As a Jobshare specialist, one of the common questions and misunderstandings we come up against is “but how is Jobsharing different to part-time?”
Successfully differentiating between part-time roles and Jobshares is a key step to enable organisations to take full advantages of this way of working. The answer to this question is simple, the key difference for organisations is CONTINUITY.
In other words, two part-time roles carrying the same title is not a Jobshare, why? because without a handover, communication and ownership of the full-time role there is an ongoing break in continuity on a weekly basis. This means that progress with clients, colleagues and projects regularly comes to a standstill until the part-time employee returns to catch up and progress their tasks.
A Jobshare partnership is set up so that both partners take ownership of the full-time duties from the outset, whilst leadership on particular accounts or projects may emerge, the handover and communication covers all aspects. This means that there is no break in continuity and no catch up, so productivity and progress is optimised and continues on a full-time basis.
For the Jobsharers, this means their days off really are days off and often feedback that it’s a very supportive arrangement because you have another to share ideas and challenges with, who has an equal interest in making the role a success. Something which can’t be replicated by a boss, a partner at home or another colleague as they aren’t in the same role.
A common mistake made when embarking on a Jobshare is to split the role into two prior to recruitment and the challenge this can create (apart from additional work for HR) is a disconnect of ownership within the Jobshare itself, which can lead to competition and unhelpful behaviour patterns emerging across the partnership.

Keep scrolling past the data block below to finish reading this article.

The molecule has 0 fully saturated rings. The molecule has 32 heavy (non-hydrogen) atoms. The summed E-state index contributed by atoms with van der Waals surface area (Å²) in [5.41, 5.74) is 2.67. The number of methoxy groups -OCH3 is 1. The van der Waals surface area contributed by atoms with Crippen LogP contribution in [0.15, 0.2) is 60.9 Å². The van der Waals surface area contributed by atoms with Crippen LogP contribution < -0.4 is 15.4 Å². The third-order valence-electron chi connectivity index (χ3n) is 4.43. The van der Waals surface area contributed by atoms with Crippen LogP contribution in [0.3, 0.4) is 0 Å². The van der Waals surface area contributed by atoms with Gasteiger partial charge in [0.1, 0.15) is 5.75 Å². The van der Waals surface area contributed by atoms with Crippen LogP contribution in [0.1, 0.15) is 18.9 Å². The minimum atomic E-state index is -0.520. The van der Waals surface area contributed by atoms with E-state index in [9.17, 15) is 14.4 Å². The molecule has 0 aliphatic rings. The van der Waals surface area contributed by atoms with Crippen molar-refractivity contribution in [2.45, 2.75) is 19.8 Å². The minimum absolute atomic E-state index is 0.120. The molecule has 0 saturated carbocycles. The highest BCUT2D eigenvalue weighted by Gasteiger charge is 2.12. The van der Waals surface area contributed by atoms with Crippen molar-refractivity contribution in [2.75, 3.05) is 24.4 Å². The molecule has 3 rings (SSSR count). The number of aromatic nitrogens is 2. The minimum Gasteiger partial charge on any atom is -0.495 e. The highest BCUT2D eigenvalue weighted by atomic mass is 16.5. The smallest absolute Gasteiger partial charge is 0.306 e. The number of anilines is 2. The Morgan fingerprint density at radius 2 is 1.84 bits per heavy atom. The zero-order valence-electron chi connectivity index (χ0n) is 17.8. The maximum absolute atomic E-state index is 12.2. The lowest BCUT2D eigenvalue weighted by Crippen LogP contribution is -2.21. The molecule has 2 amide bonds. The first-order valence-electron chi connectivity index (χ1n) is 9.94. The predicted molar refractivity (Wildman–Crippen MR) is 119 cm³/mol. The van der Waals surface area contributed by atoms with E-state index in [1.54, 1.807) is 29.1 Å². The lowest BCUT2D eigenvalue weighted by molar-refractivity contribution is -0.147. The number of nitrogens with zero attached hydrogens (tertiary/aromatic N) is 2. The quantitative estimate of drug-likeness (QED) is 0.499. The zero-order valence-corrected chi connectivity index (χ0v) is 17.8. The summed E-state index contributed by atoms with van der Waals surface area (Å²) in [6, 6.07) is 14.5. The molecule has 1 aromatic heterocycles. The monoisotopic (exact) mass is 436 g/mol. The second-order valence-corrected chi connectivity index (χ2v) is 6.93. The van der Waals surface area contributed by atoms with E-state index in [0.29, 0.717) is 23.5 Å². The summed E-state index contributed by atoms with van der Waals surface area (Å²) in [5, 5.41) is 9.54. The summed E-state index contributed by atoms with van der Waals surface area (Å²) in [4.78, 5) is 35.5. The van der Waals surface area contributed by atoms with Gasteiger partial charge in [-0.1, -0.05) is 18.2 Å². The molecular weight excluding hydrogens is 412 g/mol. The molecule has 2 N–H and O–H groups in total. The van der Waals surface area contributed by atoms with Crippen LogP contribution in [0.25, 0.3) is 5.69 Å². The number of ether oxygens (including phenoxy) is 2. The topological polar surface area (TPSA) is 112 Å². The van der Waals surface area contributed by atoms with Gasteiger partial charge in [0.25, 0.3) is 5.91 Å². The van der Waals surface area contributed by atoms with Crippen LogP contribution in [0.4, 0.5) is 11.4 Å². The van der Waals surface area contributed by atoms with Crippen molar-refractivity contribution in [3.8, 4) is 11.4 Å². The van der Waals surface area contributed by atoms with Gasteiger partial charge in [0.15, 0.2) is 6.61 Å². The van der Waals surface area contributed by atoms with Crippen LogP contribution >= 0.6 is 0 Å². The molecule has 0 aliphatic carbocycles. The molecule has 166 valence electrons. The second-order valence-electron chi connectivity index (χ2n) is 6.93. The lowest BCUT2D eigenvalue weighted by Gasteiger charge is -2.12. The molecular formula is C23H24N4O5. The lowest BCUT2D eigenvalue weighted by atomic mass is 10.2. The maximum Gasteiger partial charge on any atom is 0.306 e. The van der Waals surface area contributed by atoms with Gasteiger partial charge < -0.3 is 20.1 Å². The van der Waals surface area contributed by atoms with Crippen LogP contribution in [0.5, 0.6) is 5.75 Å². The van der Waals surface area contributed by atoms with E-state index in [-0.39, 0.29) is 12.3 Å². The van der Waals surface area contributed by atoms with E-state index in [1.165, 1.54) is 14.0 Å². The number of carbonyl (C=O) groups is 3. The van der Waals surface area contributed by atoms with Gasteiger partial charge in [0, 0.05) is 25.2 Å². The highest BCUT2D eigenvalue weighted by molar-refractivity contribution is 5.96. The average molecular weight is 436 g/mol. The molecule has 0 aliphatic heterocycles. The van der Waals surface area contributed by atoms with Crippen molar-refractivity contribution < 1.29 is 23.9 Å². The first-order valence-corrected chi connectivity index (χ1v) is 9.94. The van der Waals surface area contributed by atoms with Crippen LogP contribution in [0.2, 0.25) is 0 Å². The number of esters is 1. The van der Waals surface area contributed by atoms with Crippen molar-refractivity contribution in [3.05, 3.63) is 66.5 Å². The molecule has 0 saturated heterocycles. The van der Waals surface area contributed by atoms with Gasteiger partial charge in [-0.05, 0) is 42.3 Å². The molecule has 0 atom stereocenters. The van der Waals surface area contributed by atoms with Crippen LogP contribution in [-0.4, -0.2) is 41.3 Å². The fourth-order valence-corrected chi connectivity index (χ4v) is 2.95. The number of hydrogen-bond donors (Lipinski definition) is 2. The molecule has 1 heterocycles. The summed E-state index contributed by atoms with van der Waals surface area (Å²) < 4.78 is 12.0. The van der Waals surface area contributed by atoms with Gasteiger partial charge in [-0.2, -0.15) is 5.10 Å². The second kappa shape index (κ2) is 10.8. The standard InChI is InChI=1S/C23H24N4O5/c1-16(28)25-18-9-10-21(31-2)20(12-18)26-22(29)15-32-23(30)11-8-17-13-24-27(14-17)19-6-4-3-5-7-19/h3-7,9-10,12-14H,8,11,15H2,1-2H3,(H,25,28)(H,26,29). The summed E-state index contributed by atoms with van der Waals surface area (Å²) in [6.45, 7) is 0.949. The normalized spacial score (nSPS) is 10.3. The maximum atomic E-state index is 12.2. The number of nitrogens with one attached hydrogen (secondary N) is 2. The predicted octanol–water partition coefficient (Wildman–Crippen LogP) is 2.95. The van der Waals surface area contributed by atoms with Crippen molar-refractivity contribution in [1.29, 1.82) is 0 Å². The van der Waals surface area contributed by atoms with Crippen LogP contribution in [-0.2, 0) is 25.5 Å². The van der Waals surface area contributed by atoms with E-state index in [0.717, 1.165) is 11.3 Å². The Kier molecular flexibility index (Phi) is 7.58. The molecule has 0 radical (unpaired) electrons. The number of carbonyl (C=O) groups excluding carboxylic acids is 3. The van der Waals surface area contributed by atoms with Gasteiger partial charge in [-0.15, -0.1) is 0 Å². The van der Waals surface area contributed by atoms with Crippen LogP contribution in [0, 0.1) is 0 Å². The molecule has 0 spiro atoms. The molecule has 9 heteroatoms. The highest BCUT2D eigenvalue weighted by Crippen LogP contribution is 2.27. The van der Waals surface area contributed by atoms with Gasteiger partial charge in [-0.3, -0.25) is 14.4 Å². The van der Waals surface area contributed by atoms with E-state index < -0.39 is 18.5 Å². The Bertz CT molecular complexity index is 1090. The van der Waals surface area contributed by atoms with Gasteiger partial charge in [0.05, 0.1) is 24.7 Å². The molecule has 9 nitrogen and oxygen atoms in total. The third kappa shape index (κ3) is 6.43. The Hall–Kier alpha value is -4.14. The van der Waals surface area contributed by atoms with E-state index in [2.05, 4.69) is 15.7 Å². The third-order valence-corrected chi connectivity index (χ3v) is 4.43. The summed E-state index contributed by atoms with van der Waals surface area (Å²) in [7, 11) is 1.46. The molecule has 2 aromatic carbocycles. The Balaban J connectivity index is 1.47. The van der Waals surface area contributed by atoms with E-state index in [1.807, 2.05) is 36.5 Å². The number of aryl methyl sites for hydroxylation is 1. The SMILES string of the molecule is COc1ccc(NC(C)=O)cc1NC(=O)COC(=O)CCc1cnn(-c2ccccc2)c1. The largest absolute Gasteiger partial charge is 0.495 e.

Check out this case study and if you’d like to find out about how Jobsharing can work for your organisation, as part of talent attraction or retention strategy, contact email@example.com.
Effectively adapting to your differences is the key to success or failure in a Jobshare. In my last blog I wrote about the first of five top tips when it comes to successful Jobsharing, the importance of self-awareness to “know yourself” and be mindful of your motivations, as this will come in useful to get the most out of the role. Once you are aware of your own motivations, you need to be aware of those of others around you and in particular, those of your Jobshare partner. When you talk through your motivations with your Jobshare partner, listen out for what you don’t already know, because guess what… we’re all unique with our own experiences preferences and personalities and difference is good.
Awareness and appreciation of our differences means we can effectively bring the benefits of diversity to our role. During my MBA, I studied knowledge creation and what makes us want to share or hoard and my research uncovered two key patterns;
1. Too much similarity actually slows down knowledge creation, why? because we don’t challenge each other’s assumptions enough which can mean that we repeat mistakes or feel disappointed when difference emerges.
2. Too much difference makes it difficult for us to create a shared frame of reference and can create suspicion, which slows knowledge transfer as we hoard our knowledge.
So it’s important to have some common ground to relate to through which you can create shared understanding. This is where the importance of skills overlap and getting to know another comes into play.
Well matched partnerships have enough difference to stimulate creativity, problem solving, and accountability for your actions to another, which improves effectiveness and productivity. Appreciating difference will help to effectively set up a Jobshare role and to successfully exploit each other’s strengths and to learn from each other when you discover an approach that works well.
To find out more about Jobsharing and register to become a Jobshare partner you can sign up today at www.ginibee.com Equally if your organisation can benefit from Jobsharing, please contact Sara Horsfall at firstname.lastname@example.org